Used with Siri Remote, entire interface must be navigable using focus

Streamlined navigation

Rich, immersive experience – media, photos, videos, not performing tasks

Carefully consider which experiences make sense when viewed on a large screen

Here, we want to use: beautiful photos of landmarks, adding favorites, basic tourism information

We don’t want: lengthy historical information, advanced sorting & filtering, anything location-based

.focusable(canBecomeFocused) { isFocused … }  ⭢  set if element should be focusable and react to focus

.onPlayPauseCommand { }

.onExitCommand { }

Don’t use long, vertically scrolled and nested lists of text, use a navigation UI that emphasizes content (pictures)

Take advantage of the big screen

On iOS, when using both a navigation controller and tab controller, the tab controller is the top level and a navigation controller may be used in one or more tabs, so that when you navigate deeper the tab bar is still visible

On tvOS, the tab controller should be added *inside* navigation controller, so that you see tabs at the top on the root level, but when you select some content, the tabs disappear

macOS:

High information density – a large screen with relatively small fonts, so you can show a lot of information

Higher tolerance for large amounts of text

Precision pointing device allows smaller click targets and denser controls (within reason!)

Multiple window support

Keyboard shortcuts

Touch Bar

SwiftUI automatically adjusts padding/spacing to be appropriate for the Mac

Use .controlSize() for more compact controls

Menu item commands:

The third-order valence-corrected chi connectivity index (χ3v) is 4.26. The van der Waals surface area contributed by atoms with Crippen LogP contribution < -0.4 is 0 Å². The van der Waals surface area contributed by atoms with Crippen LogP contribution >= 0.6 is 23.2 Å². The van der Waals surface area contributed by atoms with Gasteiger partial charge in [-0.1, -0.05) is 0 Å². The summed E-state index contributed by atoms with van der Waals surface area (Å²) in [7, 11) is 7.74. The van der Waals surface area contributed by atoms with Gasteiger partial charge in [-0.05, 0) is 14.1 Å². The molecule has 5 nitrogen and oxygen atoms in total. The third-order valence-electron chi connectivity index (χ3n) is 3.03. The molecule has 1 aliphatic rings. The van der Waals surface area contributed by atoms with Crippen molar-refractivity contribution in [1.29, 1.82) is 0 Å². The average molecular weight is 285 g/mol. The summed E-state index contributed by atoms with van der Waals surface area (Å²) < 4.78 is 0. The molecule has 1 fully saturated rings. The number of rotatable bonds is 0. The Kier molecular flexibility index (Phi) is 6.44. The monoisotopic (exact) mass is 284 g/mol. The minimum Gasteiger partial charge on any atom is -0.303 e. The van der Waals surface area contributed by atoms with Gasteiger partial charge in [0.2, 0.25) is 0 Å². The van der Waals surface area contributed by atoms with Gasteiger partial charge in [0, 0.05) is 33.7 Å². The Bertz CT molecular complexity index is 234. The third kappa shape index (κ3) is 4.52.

extension Command {
  static let showExplore = Command(Selector((“showExplore:”)))
  …
}

view.onCommand(.showExplore) { self.selectedTab = .explore }

Touch Bar:

view.touchBar(TouchBar {
  Button(action: show) { Image(…) }
  Button(action: delete) { Text(…) }
})

To reuse the same container view between platforms but customize e.g. the row type class, you can parametrize the container with the row type and add a rowProvider:

struct SharedLandmarksList<LandmarkRowType: View>: View {
  …
  var rowProvider: (Landmark) -> LandmarkRowType
}

struct MacLandmarksList: View {
  var body: some View {
    SharedLandmarksList() { landmark in
      return MacLandmarkRow(landmark: landmark)
    }
  }
}

double click  ⭢  tapAction(count: 2) { … }

watchOS:

A good rule is to aim for important actions to be reachable with 3 taps or less

.digitalCrownRotation modifier

.listStyle(.carousel) – a scrolling list that focuses on each cell

Integrating SwiftUI

Categories: SwiftUI, WWDC 19 0 comments Watch the video

Embedding SwiftUI views

A SwiftUI view can be put inside a native framework view by wrapping it in a NS/UI/WKHostingController:

UIHostingController(rootView: MyView())

You can also embed a SwiftUI view in a single UIView or NSView using UI/NSHostingView:

NSHostingView(rootView: MyView())

On watchOS, use a subclass of WKHostingController:

class MyHostingController: WKHostingController<MyView> {
    override var body: MyView {
        return MyView()
    }
}

Call setNeedsBodyUpdate() or updateBodyIfNeeded() to trigger a reload when some data changes

You can also use SwiftUI for notification content in a similar way, with a subclass of WKUserNotificationHostingController:

class MyNotificationController: WKUserNotificationHostingController<MyNotificationView> {
    var notification: UNNotification?

    override var body: MyNotificationView {
        return MyNotificationView(notification: notification!)
    }

    override func didReceive(_ notification: UNNotification) {
        self.notification = notification
    }
}

Embedding existing views into SwiftUI

For putting existing views inside a SwiftUI view hierarchy, use Representable protocols: NSViewRepresentable, UIViewRepresentable, WKInterfaceObjectRepresentable

View controller can be wrapped with: NSViewControllerRepresentable, UIViewControllerRepresentable

Lifecycle methods:

  • Make View/Controller (context:) – building the view or controller object
  • Update View/Controller (context:) – called once at first and then whenever view needs to be redrawn
  • Dismantle View/Controller (coordinator:) – optionally called when removing the view

context = NSView[Controller]RepresentableContext / UIView[Controller]RepresentableContext / WKInterfaceObjectRepresentableContext

Context has 3 properties: